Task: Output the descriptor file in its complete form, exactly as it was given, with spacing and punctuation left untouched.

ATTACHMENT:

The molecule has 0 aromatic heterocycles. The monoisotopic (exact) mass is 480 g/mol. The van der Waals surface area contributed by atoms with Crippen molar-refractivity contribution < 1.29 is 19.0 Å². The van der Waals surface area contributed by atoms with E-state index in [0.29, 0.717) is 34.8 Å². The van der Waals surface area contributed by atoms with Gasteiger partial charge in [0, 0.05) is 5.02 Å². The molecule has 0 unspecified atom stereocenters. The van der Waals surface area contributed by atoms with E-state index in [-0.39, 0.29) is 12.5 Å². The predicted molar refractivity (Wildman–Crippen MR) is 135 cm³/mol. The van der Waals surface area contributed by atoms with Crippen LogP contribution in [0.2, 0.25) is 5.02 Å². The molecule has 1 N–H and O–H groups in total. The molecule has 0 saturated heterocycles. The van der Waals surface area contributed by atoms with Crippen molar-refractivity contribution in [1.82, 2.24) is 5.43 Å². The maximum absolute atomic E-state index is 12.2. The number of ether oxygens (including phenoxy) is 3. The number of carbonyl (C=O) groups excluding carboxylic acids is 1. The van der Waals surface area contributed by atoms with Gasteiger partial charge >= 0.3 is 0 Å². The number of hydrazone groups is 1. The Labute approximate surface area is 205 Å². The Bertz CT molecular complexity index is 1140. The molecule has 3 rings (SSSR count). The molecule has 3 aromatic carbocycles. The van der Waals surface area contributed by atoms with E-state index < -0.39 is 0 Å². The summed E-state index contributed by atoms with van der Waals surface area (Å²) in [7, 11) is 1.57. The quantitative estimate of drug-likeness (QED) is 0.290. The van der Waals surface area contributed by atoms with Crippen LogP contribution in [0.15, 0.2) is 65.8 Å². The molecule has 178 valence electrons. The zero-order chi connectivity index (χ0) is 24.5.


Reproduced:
The molecule has 0 aromatic heterocycles. The monoisotopic (exact) mass is 480 g/mol. The van der Waals surface area contributed by atoms with Crippen molar-refractivity contribution < 1.29 is 19.0 Å². The van der Waals surface area contributed by atoms with E-state index in [0.29, 0.717) is 34.8 Å². The van der Waals surface area contributed by atoms with Gasteiger partial charge in [0, 0.05) is 5.02 Å². The molecule has 0 unspecified atom stereocenters. The van der Waals surface area contributed by atoms with E-state index in [-0.39, 0.29) is 12.5 Å². The predicted molar refractivity (Wildman–Crippen MR) is 135 cm³/mol. The van der Waals surface area contributed by atoms with Crippen LogP contribution in [0.2, 0.25) is 5.02 Å². The molecule has 1 N–H and O–H groups in total. The molecule has 0 saturated heterocycles. The van der Waals surface area contributed by atoms with Crippen molar-refractivity contribution in [1.82, 2.24) is 5.43 Å². The maximum absolute atomic E-state index is 12.2. The number of ether oxygens (including phenoxy) is 3. The number of carbonyl (C=O) groups excluding carboxylic acids is 1. The van der Waals surface area contributed by atoms with Gasteiger partial charge >= 0.3 is 0 Å². The number of hydrazone groups is 1. The Labute approximate surface area is 205 Å². The Bertz CT molecular complexity index is 1140. The molecule has 3 rings (SSSR count). The molecule has 3 aromatic carbocycles. The van der Waals surface area contributed by atoms with E-state index < -0.39 is 0 Å². The summed E-state index contributed by atoms with van der Waals surface area (Å²) in [7, 11) is 1.57. The quantitative estimate of drug-likeness (QED) is 0.290. The van der Waals surface area contributed by atoms with Crippen LogP contribution in [0.15, 0.2) is 65.8 Å². The molecule has 178 valence electrons. The zero-order chi connectivity index (χ0) is 24.5.